Making the most out of our relationships.

Once you’ve identified your relationship type, you can take steps to make the most out of the life that you’re building together. In my new relationship guide, Relationship Renovator, I go more in depth into how we can make more of our partnership types. First and foremost, we have to be honest, focused on resolutions, and committed to chase only what aligns to our deepest truths.

1. Be honest with yourself and your partner

Honesty must be the starting point of any relationship we intend on building. We have to be honest about what we want and honest with our partners about those things too. That means really questioning what it is we see ourselves enjoying in a partnership. Do you need someone who is physically present a lot of the time? Do you need someone more aloof? More in control. We have to have all these answers, and we only get them by being brutally honest with ourselves.

Be honest with yourself about what you need and want from your relationship. On the same turn, be honest with your partner about your expectations and needs. Don’t lure them into something you know you can’t maintain. Don’t promise them something you know you can’t give.

Honesty is how we build fair and stable relationships. When something goes wrong, step up and be candid about it. Tell your partner how you’re feeling and face the issues bravely as a team. The way you see things will change. Your physical and emotional needs will change. Be honest and up front with each other at every step of the way, and you can come together to overcome even the hardest challenges. We make the most out of our relationships when we’re honest with ourselves and our partners too.

2. Always seek accountability and resolution

No relationship works — no matter what kind of relationship it is — without accountability and resolution. We all get things wrong, and we hurt our partners and cross lines, even when we don’t mean to. The only way to move past these upsets without detonating ourselves (and our partnerships) in the process is by being accountable and seeking resolution over conflict. We can’t dwell on the bad stuff if we want things to work. We have to admit when we’re wrong, then want to fix it more than we want to blame each other.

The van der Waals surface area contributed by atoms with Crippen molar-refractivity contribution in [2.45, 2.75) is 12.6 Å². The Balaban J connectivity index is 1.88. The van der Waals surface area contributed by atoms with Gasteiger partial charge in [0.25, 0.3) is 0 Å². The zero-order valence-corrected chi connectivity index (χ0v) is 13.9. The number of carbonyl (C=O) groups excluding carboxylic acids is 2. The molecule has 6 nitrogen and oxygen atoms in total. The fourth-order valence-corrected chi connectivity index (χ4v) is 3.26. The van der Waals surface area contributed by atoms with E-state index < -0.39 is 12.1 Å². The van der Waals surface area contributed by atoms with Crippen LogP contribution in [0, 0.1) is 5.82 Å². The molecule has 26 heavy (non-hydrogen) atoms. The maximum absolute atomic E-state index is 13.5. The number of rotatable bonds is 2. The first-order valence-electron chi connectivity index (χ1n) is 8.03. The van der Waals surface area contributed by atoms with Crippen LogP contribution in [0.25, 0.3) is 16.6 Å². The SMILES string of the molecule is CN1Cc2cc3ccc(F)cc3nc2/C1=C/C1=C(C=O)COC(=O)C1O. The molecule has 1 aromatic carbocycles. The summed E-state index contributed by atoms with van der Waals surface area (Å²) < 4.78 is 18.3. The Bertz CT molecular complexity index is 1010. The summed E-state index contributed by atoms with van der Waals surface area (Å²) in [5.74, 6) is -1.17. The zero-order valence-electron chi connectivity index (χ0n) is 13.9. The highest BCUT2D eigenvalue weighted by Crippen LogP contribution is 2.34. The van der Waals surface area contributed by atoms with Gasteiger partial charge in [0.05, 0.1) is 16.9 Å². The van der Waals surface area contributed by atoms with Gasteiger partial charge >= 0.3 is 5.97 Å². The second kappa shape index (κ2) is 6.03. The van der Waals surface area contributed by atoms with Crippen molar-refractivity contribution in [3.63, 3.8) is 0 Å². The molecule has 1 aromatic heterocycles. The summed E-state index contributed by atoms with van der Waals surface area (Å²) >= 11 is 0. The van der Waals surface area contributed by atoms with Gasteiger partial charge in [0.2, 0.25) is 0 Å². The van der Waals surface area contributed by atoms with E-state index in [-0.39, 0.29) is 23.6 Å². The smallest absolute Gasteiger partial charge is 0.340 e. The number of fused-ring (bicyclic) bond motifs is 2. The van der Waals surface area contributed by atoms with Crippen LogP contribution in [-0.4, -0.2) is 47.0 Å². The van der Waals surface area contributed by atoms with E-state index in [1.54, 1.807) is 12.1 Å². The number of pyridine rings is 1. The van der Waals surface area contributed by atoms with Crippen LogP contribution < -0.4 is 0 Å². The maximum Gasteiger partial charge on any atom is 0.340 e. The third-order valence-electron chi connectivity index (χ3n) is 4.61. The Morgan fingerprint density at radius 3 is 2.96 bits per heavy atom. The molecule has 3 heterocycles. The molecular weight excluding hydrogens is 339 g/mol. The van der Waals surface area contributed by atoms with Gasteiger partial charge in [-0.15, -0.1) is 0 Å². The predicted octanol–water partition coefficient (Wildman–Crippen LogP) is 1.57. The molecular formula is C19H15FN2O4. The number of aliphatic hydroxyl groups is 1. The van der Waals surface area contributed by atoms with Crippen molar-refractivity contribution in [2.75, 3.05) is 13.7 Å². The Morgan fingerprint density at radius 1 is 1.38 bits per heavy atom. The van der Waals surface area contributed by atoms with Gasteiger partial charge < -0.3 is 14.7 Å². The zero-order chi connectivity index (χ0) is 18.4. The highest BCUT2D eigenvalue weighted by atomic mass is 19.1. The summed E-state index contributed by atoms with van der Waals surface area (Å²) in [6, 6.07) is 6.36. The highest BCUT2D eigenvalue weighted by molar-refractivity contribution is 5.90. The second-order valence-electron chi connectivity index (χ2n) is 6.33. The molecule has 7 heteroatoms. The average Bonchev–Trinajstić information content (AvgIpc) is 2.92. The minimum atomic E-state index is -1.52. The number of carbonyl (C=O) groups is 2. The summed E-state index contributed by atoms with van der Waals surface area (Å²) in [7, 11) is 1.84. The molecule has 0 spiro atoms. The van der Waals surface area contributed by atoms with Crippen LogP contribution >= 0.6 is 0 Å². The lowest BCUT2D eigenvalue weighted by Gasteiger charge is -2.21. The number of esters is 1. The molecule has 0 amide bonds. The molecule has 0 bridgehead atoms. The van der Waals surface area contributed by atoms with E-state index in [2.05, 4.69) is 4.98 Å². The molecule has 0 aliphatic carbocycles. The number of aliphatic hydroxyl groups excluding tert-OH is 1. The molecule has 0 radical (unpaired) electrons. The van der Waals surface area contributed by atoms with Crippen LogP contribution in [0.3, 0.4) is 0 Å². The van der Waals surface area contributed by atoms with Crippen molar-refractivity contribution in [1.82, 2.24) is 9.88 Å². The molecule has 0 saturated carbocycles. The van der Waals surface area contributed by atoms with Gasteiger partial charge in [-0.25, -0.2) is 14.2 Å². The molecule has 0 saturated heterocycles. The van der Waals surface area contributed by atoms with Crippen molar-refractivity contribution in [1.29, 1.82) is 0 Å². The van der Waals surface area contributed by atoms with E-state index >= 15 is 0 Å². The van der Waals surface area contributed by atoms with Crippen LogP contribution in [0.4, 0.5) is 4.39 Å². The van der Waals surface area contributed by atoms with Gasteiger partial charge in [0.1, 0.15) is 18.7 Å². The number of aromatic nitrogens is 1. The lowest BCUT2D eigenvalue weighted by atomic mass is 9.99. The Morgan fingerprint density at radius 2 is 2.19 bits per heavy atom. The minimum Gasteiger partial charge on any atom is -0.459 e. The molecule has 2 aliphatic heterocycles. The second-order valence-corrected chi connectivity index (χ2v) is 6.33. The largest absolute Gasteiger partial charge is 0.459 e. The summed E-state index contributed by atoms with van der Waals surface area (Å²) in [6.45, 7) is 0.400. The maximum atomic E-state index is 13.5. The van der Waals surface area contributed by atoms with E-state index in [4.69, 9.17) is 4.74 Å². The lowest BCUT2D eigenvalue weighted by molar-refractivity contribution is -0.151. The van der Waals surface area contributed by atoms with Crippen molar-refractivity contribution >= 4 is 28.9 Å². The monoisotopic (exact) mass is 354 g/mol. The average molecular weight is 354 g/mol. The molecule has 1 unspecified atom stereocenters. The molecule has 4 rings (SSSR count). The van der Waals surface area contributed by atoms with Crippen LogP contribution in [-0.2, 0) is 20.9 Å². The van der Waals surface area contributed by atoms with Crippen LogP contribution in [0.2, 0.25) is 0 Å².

As your relationships navigates through the ups and downs, you and your partner must always strive to be accountable for your actions, and focused on resolution. We have to rise above the petty and rise above our egos. That means admitting when we’ve crossed the line and looking for answers more than we look for revenge.

When you get something wrong, admit it. Fess up to the mistake and apologize to your partner when you hurt them. Likewise, demand that your partner be accountable for their actions too. Conflict will come. It comes to all relationships. Face it bravely and look for the resolutions more than you dwell on the problems. That’s the only way we can avoid the heartache, resentment, and all the other negative feelings that come with damaged relationships.

3. Don’t pursue what isn’t yours to pursue

Ending up in bad relationships comes down to the decisions that we make. We are never responsible for the actions of our partners. We don’t make them abuse us, and we don’t make them betray us. However, we do choose to settle for things that don’t suit us. And we settle for relationships we know are a bad idea. If we truly want to maximize our partnerships, we have to stop going for the wrong relationships in an effort to fit in.

Stop pursuing relationships that you know you don’t want. Stop settling for partnerships that are a bad fit from the start. You’re never going to be happy in a coupling until you stop investing your time and energy in couplings that don’t bring you joy and stability.

Don’t pursue what isn’t yours to pursue. You don’t have to build the relationship that society tells you to build. You don’t have to meet the standards of your parents, your friends, or anyone else who thinks they get to have an opinion on what makes you happy. They don’t make that call — you do. They don’t have to live in the relationship — you do. Be bold and brave. Build relationships that mean something to you and only invest in people who want the best for you as much as they want it for themselves.

Putting it all together…

Not every relationship is the same. Some of us value close and intimate monogamous relationships, while some of us enjoy something different. There’s no right or wrong way to connect with our partners, but we do need to be honest about the type of relationship that we’re in (or that we want). That’s how we make improvements that matter, and that’s how we find connections that bring us fulfillment and joy.

Are you in a balanced relationship? A traditional commitment? Is your relationship more of an open affair? There’s no right or wrong way to build partnerships that last. We still use the same fundamentals in order to strengthen our bond and grow together. Be honest about what you need from a relationship and be honest with all potential partners that you bring into your life. When things go wrong, always seek to be accountable for your actions (and encourage your partner to do the same). Instead of focusing on what went wrong, spend more energy figuring out how you put it right again. Don’t pursue what isn’t yours to pursue. Only invest your time and your energy into relationships that align with your true needs.


Need help fine-tuning your relationship? Get my partnership guide to improve the way you and your partner connect with each other.